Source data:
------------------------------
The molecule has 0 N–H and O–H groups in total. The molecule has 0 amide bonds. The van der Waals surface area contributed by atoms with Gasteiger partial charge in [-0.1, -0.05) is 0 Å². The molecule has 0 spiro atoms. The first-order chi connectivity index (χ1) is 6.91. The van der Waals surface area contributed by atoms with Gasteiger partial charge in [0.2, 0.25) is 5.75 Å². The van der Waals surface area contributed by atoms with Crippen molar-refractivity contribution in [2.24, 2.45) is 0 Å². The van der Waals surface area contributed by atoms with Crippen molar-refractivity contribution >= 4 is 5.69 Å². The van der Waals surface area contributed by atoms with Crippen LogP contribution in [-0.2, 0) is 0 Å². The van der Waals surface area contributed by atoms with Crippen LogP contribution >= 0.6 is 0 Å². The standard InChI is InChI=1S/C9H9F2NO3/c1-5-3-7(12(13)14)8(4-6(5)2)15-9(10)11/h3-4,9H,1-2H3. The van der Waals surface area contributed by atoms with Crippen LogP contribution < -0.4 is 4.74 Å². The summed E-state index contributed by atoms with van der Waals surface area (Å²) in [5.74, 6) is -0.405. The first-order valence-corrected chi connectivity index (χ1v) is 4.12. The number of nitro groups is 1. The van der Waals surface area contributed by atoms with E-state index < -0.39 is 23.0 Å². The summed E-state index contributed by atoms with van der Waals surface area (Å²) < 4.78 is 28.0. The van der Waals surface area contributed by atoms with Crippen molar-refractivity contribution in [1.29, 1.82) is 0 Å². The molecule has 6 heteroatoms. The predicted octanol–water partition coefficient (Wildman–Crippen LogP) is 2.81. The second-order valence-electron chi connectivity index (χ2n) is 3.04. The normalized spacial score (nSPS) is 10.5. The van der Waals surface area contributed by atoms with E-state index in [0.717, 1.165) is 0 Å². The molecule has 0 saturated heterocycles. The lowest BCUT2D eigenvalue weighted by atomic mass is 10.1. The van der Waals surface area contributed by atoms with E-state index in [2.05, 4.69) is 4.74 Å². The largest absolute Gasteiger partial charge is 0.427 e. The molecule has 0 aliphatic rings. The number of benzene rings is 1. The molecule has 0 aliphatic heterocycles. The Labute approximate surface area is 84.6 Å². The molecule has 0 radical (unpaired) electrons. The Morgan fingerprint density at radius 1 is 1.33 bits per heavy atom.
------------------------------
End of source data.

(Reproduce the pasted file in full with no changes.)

The molecule has 0 N–H and O–H groups in total. The molecule has 0 amide bonds. The van der Waals surface area contributed by atoms with Gasteiger partial charge in [-0.1, -0.05) is 0 Å². The molecule has 0 spiro atoms. The first-order chi connectivity index (χ1) is 6.91. The van der Waals surface area contributed by atoms with Gasteiger partial charge in [0.2, 0.25) is 5.75 Å². The van der Waals surface area contributed by atoms with Crippen molar-refractivity contribution in [2.24, 2.45) is 0 Å². The van der Waals surface area contributed by atoms with Crippen molar-refractivity contribution >= 4 is 5.69 Å². The van der Waals surface area contributed by atoms with Crippen LogP contribution in [-0.2, 0) is 0 Å². The van der Waals surface area contributed by atoms with Crippen LogP contribution >= 0.6 is 0 Å². The standard InChI is InChI=1S/C9H9F2NO3/c1-5-3-7(12(13)14)8(4-6(5)2)15-9(10)11/h3-4,9H,1-2H3. The van der Waals surface area contributed by atoms with Crippen LogP contribution < -0.4 is 4.74 Å². The summed E-state index contributed by atoms with van der Waals surface area (Å²) in [5.74, 6) is -0.405. The first-order valence-corrected chi connectivity index (χ1v) is 4.12. The number of nitro groups is 1. The van der Waals surface area contributed by atoms with E-state index < -0.39 is 23.0 Å². The summed E-state index contributed by atoms with van der Waals surface area (Å²) < 4.78 is 28.0. The van der Waals surface area contributed by atoms with Crippen molar-refractivity contribution in [1.29, 1.82) is 0 Å². The molecule has 6 heteroatoms. The predicted octanol–water partition coefficient (Wildman–Crippen LogP) is 2.81. The second-order valence-electron chi connectivity index (χ2n) is 3.04. The normalized spacial score (nSPS) is 10.5. The van der Waals surface area contributed by atoms with E-state index in [0.717, 1.165) is 0 Å². The molecule has 0 saturated heterocycles. The lowest BCUT2D eigenvalue weighted by atomic mass is 10.1. The van der Waals surface area contributed by atoms with E-state index in [2.05, 4.69) is 4.74 Å². The largest absolute Gasteiger partial charge is 0.427 e. The molecule has 0 aliphatic rings. The number of benzene rings is 1. The molecule has 0 aliphatic heterocycles. The Labute approximate surface area is 84.6 Å². The molecule has 0 radical (unpaired) electrons. The Morgan fingerprint density at radius 1 is 1.33 bits per heavy atom.